A Day on the Plain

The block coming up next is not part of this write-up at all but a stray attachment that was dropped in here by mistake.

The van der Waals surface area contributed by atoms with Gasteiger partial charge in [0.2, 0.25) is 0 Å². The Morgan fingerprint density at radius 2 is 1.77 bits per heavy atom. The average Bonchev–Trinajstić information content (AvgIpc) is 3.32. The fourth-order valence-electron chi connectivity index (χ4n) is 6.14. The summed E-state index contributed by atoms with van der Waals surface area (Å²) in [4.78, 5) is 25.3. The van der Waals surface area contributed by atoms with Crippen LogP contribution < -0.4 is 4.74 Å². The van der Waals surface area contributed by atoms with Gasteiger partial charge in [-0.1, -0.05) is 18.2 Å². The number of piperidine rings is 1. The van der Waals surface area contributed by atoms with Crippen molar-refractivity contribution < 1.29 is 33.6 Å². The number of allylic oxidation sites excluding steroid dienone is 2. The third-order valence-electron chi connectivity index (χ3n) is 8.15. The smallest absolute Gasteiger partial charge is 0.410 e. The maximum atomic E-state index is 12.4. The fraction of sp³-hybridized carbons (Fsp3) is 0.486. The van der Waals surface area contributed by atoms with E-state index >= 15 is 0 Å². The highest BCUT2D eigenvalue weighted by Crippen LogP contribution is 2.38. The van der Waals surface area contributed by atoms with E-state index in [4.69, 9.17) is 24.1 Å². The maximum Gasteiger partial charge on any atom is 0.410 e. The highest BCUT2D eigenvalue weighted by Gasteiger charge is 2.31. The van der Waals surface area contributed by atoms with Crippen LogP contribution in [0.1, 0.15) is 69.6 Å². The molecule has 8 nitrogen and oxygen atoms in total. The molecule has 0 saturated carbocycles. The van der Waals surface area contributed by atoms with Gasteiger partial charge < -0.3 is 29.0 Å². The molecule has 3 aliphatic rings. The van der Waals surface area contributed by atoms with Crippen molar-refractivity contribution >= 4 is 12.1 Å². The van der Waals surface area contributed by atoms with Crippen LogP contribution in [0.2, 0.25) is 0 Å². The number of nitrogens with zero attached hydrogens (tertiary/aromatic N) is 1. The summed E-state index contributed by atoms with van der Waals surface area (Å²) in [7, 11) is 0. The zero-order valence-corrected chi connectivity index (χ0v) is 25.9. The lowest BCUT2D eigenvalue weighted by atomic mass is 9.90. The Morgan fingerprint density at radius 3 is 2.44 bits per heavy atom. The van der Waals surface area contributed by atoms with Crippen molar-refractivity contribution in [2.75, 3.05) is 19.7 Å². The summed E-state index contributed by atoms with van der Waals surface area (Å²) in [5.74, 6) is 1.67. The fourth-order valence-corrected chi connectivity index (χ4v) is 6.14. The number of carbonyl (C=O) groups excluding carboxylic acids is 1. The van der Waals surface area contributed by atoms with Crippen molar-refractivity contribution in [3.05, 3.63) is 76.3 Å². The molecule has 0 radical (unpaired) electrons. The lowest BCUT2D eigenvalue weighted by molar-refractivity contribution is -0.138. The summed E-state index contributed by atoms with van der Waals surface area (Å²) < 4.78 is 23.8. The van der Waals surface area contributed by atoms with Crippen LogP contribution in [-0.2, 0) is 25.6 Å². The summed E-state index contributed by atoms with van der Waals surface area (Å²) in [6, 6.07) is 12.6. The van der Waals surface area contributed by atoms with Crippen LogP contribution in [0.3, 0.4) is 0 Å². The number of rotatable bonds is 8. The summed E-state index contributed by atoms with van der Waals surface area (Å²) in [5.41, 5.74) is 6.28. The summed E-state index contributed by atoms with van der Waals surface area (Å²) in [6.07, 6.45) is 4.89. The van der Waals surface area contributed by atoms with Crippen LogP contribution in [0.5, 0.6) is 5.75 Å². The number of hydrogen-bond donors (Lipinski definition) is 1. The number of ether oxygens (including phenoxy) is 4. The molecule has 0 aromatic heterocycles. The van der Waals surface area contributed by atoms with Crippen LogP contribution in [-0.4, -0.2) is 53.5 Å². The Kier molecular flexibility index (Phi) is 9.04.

Pete and I had planned to go on the WOS walk on the Imber Ranges. But with the forecast for Wednesday  looking pretty grim we decided to go today instead. Arriving from the eastern access point to SPTA W we drove right across to Warminster and then worked our way back. One of the first birds seen was a Stonechat. There were plenty of corvids around including a flyover Raven. Two more Ravens gave better views near to the Tank Wash at the Warminster end. A Sparrowhawk was circling and Buzzard and Kestrel were seen. While scanning the ranges I found  bird perched on a fence about two miles away. Wishful thinking said Short-eared Owl but eventually we agreed that it was another Buzzard. Approaching Imber village a flock of more than two hundred Golden Plover flew over. In the village itself a flock of small bids contained Blue, Great and Long-tailed Tits along with a couple each of Nuthatch and Goldcrest. A drive along the American Road found flocks of Fieldfare and Starlings and we heard a Green Woodpecker. Big list total are not expected on the Plain but we had now reached the dizzy height of twenty-seven species. As always it wa interesting seeing the old tanks and the deserted buildings in Imber village. Unfortunately the hoped for Hen Harrier still hadn’t been found. We then decided to head east, crossing the A360 to drive the  northern perimeter road of the Central part of the Plain. Our plan was to park near to the Redhorn Vedette to view the ranges, hopefully finding the elusive Hen Harrier and also Short-eared Owl. More Fieldfare and Starlings were seen along with a few Chaffinches and loads more Corvids. Turning south at Redhorn a Barn Owl was hunting. We watched it on and off for almost an hour while we were scanning the area. It didn’t appear to catch any prey but was frequently mobbed by a pair of Crows. At four o’clock we called it a day and headed for home. Another Barn Owl was hunting alongside the track and as we dropped down toward Upavon there was a flock of several hundred Rooks and Jackdaws. In all a very enjoyable day with twenty-nine species seen.

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